So at the end it’s for all the modern serializers just a question of how much overhead each individual serialization call has and as for .NET core and code-gen (be it IL or expression trees) that’s pretty much the same.
            For example: The main difference between Utf8Json and SpanJson for this benchmark is actually Task vs. ValueTask for the CopyToOutput method. Utf8Json always awaits the task and SpanJson checks for IsCompleted (which is always true for that small payload) and does not need to await it, so SpanJson is a tiny tiny bit faster per call.

  3. Nice writeup! Thanks for doing all these benchmarks.

    Whereas Jil and Utf8Json have had very few commits in the last year. In fact, it looks like they didn’t have much maintenance done in the last 6 months.

    That’s not necessarily a bad thing 🙂
    If a library achieves its primary purpose well and doesn’t have any major bugs, perhaps it doesn’t need any changes.

  4. I wish i could see JIL in the last benchmark it’s fairly easy to integrate it’s took me just few hours but I’m using .net core 2.2 don’t really know what changed in changed in .net core 3 anyway Good Job thanks for the article I’ll not upgrade to .net core 3 anymore

  5. Sorry, but this benchmark is invalid for a lot of reasons.

    First being, your load test only lasts one second, which is not sufficiently enough. Parsers which rely full on allocations for buffering will appear to be faster, since 1 second is not enough to saturate the garbage collection.

    Second, you are calling one request by another, which do not saturate the CPU sufficiently and the async is not profiting enough from it. You need to use a proper benchmarking tool like

    Also, you need two computers and a fast enough LAN connection (1 Gbit LAN, better 10 GBit LAN) and not run both on the same machine, because the client will create higher load the more request it does. But the higher the load, the less CPU time is remaining for the actual application.

    Otherwise the results are worthless, since the performance of the client application is limited by the CPU consumption of the client.

    And the load needs to be really high. Use wrk with like 16 requests pipelining (send 16 requests on a single connection one after another, using the pipeline feature). This will create significantly higher load on the web application, making CPU even more important and there should be significant differences between async and sync serializers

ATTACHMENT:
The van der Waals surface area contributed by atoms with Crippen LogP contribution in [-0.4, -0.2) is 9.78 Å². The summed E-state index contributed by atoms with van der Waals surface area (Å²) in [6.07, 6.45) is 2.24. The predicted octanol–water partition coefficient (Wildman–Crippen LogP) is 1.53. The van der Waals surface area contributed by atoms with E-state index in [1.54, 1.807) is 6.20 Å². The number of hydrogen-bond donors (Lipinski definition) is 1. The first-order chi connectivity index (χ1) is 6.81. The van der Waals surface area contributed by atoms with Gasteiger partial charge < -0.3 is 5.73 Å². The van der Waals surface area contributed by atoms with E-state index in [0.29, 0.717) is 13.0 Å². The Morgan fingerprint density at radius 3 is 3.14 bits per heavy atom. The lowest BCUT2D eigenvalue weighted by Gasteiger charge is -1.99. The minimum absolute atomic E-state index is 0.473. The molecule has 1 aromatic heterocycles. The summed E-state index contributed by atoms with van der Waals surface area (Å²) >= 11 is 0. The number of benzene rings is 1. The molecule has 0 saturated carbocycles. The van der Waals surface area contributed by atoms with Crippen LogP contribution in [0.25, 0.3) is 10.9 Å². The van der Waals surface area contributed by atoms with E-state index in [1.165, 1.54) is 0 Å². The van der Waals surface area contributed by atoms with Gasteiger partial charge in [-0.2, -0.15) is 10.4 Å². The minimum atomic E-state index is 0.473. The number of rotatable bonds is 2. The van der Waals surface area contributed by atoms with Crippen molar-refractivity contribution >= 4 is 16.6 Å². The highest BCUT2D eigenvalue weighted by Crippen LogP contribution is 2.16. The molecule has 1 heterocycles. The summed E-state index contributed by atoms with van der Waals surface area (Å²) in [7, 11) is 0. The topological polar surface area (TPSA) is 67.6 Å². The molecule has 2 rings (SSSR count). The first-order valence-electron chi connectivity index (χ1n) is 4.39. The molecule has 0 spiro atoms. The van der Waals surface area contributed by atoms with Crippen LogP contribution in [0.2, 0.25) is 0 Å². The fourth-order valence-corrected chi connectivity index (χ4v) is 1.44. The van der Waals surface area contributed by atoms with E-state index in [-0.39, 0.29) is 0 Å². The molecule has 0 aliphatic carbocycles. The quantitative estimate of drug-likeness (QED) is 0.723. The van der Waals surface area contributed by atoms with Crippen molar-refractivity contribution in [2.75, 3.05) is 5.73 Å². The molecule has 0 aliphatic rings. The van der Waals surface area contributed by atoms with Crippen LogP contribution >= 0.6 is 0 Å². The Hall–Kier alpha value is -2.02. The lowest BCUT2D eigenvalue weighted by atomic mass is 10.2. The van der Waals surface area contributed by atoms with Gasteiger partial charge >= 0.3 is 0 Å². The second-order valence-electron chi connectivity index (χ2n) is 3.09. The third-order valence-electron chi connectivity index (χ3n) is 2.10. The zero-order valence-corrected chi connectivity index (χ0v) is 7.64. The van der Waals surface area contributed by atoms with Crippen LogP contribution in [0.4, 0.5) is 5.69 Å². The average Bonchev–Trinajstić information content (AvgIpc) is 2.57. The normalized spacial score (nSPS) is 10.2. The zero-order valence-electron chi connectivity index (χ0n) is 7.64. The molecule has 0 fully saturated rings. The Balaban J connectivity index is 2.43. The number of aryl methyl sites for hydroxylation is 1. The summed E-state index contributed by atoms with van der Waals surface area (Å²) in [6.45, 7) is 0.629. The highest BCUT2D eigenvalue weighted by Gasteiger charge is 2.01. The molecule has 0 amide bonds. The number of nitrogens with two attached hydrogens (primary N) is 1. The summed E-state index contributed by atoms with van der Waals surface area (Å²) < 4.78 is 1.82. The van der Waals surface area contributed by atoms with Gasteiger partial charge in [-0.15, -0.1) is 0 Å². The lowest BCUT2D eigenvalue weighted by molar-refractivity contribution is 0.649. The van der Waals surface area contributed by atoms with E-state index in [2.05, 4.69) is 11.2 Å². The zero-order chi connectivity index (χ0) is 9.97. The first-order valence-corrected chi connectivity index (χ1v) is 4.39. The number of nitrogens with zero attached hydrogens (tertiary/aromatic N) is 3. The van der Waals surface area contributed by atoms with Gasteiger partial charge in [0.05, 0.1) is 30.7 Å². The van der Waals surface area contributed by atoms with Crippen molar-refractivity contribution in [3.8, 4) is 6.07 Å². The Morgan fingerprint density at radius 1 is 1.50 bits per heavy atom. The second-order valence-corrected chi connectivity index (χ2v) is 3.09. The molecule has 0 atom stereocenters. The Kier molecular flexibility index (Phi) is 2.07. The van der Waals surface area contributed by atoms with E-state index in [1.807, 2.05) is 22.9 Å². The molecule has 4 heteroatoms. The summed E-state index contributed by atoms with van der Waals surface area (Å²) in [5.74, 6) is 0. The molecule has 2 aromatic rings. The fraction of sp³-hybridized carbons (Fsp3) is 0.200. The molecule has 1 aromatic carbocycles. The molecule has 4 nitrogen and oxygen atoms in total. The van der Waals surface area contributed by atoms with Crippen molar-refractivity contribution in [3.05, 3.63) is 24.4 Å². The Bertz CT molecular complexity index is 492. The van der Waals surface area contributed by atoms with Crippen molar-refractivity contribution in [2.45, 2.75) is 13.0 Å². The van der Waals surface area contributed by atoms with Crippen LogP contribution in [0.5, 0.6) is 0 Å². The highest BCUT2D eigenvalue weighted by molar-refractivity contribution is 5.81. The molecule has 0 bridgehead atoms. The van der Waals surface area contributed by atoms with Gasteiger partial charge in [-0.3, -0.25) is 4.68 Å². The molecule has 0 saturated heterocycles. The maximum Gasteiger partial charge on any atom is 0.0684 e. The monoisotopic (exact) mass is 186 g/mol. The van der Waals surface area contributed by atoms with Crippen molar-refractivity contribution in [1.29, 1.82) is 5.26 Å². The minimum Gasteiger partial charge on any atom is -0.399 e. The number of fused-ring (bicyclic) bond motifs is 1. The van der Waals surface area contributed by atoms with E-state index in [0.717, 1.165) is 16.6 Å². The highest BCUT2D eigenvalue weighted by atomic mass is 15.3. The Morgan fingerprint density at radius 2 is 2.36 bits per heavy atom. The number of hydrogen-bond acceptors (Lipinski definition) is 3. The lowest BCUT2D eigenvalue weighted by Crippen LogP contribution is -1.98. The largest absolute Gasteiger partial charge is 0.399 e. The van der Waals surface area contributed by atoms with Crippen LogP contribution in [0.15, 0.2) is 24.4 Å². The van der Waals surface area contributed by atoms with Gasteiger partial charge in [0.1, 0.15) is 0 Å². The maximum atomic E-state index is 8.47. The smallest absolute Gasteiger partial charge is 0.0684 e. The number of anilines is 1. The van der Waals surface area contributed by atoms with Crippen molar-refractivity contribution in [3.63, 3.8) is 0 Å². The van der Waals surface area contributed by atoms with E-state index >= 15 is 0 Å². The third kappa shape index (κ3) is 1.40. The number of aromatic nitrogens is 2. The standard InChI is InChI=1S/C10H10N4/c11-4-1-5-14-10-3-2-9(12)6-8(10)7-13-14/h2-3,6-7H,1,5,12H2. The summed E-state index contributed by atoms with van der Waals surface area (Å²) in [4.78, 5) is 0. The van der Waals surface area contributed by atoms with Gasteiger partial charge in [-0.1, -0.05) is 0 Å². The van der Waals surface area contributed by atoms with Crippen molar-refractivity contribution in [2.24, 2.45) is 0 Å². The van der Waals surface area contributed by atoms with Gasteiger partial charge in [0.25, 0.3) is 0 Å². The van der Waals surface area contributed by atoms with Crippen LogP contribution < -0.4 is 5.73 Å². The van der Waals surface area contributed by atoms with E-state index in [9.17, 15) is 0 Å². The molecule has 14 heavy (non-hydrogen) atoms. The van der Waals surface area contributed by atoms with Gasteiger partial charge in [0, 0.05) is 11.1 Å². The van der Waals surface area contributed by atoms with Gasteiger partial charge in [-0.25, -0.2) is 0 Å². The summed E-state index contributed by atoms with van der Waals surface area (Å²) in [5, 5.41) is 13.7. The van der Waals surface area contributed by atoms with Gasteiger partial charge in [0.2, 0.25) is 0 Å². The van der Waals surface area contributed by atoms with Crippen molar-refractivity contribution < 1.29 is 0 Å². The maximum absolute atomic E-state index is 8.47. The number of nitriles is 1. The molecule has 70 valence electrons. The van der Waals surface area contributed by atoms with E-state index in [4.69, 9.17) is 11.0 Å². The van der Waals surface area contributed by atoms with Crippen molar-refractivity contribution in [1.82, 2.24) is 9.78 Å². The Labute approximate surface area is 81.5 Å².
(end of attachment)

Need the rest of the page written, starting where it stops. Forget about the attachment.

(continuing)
1. Such a Hater, it may be invalid for certain cases, but he states his bench-marking methods and adds the caveats of not running them in parallel and not on different machines. He is testing the libraries speed synchronously, we don’t all use separate machines, e.g. I have a whole system of micro services communicating on one machine via rest api. So its very valid for myself.

      1. That’s the point dude. If you want to test the library you have to test it in exact that way, otherwise you also measure performance if the client.

        On top of that, to add more inaccuracy to that “so-called benchmark”, you would need to run it as low down the pipeline as possible, i.e. as a middleware. w/o all the other default middlewares (MVC, Routing) eating up most of the CPU cycles.

        The point is, the benchmark is inaccurate, because the faster a library is, the more it’s “slowed down” by the client running on the same computer. And the fact of it not being benchmarked long enough (at least 5 to 10 minutes) just doesn’t benchmark the GC overhead caused by some libraries.

        Hence it neither measures the real performance of the library, neither it does measure real world performance (due to the peak being to short and client slowing down server by canibalizing its CPU power).

        The Benchmark is invalid for every case. People finally need to learn how to benchmark.

        Also its not stated how the other benchmarks were done or even if Benchmark.NET was used. Its well know that most benchmarks are not closely accurate if they are not performed correctly and as seen in this case a lot of people don’t know how to perform benchmark correctly in the first place.